To compensate for the 25% loss in maize and output of other crops last season, Zambia has maintained the number of beneficiaries of the fertilizer Support Programme in the 2022/23 season to bolster production, says agriculture minister Reuben Mtolo.
Last year, minister Mtolo had told lawmakers that the it was the desire of the Government to place 1, 024, 434 farmers on the FISP this year like was the case a year earlier and would each benefit six bags of fertilizer and a pocket of 10kilogrampack of seed per farmer in the 2023 season.
According to the projections, Zambia seeks to reverse the losses incurred the previous season because of among other factors delayed input distribution and that the estimated 1 million farmers, to be recruited in various parts of the country are expected to grow a variety of food including groundnuts, soya beans and legumes that have been added to the agriculture pack under the FISP.
Food forecast for the Southern African state and leading regional producer of maize dropped nearly 25% to 2.7 million tons in the 2021/2022 crop season from 3.6 million tons the previous season spurred by a reduction in the area planted and lower yields, minister Mtolo told FRA.
He allayed fears of food insecurity following a drop in the food output arguing that the country had a carryover stock of 1.5 million tons held by farmers, millers, grain traders and the nation’s Food Reserve Agency.
Earlier lawmakers, were in a ministerial statement by minister Mtolo, advised that the 1 million small holder farmers being maintained will remain beneficiaries and that each farmers would remit K400 US$60 as contribution to enhance access to inputs
The government had decided that the FISP for the next agriculture season will be implemented using the direct input supply modality to allay uncertainty surrounding the Russia-Ukraine war which has affected fertilizer supply on the global market.
“Revision of the input pack under the program will be as follows: a total of six bags of fertilizer per farmer will be given out of which three will be basal dressing and three top dressing. A 10 kg of maize seed will be given to all the beneficiaries.”
“A supplementary bag of either 1 by 25 kg of soya bean seed or 1 by 20 kg of groundnut seed will be given to half of the group meaning 500, 000 farmers will get soya beans and the other 500, 000 will get groundnuts,” the minister said in a statement.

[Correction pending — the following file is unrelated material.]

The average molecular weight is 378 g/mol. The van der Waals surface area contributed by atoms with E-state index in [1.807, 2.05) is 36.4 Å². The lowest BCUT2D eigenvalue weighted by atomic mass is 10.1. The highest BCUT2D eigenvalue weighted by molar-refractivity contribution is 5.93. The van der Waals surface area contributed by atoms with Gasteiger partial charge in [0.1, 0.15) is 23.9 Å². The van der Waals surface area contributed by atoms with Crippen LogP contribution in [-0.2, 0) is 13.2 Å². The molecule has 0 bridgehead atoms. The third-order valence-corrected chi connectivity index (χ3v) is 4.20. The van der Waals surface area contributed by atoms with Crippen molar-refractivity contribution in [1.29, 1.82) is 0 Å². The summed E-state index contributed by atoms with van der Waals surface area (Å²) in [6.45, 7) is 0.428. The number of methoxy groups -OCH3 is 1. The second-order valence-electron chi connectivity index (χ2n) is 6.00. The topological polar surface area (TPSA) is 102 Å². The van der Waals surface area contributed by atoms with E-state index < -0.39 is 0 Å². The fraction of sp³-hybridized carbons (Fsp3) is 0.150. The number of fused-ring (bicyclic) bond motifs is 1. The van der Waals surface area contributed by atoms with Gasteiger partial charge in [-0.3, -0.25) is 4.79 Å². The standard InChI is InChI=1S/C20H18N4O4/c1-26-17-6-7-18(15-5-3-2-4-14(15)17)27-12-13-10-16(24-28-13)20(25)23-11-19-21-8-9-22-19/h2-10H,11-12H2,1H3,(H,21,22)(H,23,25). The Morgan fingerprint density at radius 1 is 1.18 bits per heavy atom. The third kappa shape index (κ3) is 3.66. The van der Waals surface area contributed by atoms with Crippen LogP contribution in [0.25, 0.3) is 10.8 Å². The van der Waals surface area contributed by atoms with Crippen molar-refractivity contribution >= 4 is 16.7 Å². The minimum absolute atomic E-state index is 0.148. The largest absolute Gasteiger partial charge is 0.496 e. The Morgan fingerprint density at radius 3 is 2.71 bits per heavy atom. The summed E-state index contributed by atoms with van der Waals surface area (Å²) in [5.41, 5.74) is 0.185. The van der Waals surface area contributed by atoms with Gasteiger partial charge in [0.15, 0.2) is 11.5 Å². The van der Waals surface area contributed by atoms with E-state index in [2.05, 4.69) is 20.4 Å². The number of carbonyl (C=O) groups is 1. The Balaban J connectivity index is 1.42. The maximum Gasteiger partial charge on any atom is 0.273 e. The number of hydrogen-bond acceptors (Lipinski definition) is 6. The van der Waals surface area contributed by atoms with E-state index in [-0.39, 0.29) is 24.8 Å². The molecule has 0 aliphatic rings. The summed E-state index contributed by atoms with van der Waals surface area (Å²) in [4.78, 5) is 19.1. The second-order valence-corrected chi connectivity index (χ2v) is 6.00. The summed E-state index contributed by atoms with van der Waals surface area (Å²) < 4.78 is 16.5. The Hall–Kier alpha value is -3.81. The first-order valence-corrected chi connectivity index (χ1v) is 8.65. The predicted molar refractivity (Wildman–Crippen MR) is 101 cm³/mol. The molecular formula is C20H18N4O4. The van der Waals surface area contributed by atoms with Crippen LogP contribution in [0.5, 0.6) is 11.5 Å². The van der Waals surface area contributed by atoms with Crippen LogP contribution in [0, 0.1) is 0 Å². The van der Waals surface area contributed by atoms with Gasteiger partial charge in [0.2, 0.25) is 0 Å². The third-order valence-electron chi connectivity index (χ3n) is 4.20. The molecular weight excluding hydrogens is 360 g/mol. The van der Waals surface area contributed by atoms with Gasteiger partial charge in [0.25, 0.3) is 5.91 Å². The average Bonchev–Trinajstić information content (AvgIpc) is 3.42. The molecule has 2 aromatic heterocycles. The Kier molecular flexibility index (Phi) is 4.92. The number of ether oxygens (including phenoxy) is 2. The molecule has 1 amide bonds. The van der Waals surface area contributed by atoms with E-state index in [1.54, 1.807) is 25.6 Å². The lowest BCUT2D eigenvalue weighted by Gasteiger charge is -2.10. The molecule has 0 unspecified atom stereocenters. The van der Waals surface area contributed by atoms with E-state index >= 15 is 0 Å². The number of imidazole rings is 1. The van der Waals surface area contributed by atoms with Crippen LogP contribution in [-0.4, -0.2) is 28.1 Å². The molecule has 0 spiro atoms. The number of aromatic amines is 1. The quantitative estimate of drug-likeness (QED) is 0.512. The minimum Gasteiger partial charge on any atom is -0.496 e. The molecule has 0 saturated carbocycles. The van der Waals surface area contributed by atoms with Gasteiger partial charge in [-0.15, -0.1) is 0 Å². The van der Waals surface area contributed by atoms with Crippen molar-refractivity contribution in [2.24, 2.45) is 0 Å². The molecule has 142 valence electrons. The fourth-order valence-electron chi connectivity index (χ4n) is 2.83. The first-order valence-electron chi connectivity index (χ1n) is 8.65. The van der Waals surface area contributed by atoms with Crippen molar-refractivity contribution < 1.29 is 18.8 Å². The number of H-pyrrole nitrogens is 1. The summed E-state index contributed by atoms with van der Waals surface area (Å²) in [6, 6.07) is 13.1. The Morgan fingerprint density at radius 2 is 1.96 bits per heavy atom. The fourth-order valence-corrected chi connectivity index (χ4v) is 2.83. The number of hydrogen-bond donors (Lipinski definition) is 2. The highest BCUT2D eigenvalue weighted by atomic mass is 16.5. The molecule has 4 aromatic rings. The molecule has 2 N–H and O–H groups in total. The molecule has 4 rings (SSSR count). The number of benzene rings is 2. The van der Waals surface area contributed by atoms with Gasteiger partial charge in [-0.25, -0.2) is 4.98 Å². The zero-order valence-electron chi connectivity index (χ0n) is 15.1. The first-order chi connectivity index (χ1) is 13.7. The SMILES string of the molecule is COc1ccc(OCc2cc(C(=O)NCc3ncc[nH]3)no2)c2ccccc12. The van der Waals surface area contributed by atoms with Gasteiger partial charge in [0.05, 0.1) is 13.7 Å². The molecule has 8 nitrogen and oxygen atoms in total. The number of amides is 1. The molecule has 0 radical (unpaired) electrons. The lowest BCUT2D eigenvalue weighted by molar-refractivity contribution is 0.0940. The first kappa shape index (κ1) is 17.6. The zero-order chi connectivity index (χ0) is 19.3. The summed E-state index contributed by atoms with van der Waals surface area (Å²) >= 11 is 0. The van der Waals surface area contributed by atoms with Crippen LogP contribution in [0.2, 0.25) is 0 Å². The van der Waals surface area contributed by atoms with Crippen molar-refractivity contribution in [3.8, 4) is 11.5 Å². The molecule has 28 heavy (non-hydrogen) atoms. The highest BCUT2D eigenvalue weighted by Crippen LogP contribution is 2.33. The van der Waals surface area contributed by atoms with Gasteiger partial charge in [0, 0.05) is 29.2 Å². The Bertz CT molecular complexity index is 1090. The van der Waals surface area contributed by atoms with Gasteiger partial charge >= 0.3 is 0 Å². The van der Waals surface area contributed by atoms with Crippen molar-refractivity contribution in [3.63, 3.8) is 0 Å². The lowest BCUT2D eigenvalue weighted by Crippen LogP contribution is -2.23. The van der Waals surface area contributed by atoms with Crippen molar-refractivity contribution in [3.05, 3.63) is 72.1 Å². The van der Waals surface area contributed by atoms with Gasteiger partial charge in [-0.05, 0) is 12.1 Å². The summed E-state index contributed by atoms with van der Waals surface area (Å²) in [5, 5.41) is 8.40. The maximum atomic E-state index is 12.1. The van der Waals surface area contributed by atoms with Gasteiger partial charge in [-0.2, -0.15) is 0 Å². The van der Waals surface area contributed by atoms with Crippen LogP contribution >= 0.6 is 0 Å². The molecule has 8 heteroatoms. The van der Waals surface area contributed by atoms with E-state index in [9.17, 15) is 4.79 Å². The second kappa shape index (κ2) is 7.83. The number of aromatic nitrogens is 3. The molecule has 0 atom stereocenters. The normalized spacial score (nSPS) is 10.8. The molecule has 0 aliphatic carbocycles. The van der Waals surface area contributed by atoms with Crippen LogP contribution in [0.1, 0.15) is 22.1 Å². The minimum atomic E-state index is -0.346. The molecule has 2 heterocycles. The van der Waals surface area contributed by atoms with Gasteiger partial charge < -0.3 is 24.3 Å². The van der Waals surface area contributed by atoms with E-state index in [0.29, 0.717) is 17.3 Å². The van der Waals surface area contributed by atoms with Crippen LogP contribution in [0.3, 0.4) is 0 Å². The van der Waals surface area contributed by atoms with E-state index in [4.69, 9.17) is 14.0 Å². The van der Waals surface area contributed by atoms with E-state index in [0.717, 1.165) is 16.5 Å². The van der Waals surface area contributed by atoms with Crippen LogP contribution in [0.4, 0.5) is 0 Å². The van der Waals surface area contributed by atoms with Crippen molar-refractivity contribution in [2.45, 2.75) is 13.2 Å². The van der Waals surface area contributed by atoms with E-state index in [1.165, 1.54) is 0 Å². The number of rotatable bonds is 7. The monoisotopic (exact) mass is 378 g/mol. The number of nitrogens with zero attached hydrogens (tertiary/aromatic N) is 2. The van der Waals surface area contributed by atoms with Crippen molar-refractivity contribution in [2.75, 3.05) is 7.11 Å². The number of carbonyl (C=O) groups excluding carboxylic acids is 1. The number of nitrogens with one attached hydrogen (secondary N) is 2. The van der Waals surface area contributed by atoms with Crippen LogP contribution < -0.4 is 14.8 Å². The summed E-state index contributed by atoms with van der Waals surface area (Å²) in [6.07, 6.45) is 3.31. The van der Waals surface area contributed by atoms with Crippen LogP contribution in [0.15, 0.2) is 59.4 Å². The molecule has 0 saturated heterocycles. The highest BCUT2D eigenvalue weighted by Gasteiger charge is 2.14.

Earlier country’s agriculture think tank-the Indaba Agriculture Policy Research Institute (IAPRI) Senior Research Fellow Dr. Brian Mulenga in his 2021/2022 Crop Forecast Results and Food Balance sheet presentation noted that the season had significantly dropped below average from October 2021 to January this year citing the global and regional input prices that have risen steeply caused by the strained supply chain resulting from the COVID-19 Pandemic.
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The expected rise in food prices was likely to hurt the poor, thus need for well-targeted social protection measures. During the meeting, minister Mtolo Phiri had announced that maize production for the 2021/2022 production season was expected to reduce by 25.24% from 3,620,125 Metric Tons (MT) in 2020/2021 to 2,706,243 MT in 2021/2022.
During the period under review, soya beans production was expected to increase by 15.63% from 411,115 MT to 475,353 MT, the highest the country has ever recorded. The smallholder farmers accounted for 96% of the total maize production for the 2021/2022 season while the commercial farmers accounted for only 4%.
The Minister assured maize and farmers o various crops intended for export of an open border policy in-line with the regional and international trade protocols. According to regional estimates, a ton of white maize is fetching around US$260.
The country’s largest farming group seeks to maximize to generate foreign exchange and recover investments in the sector.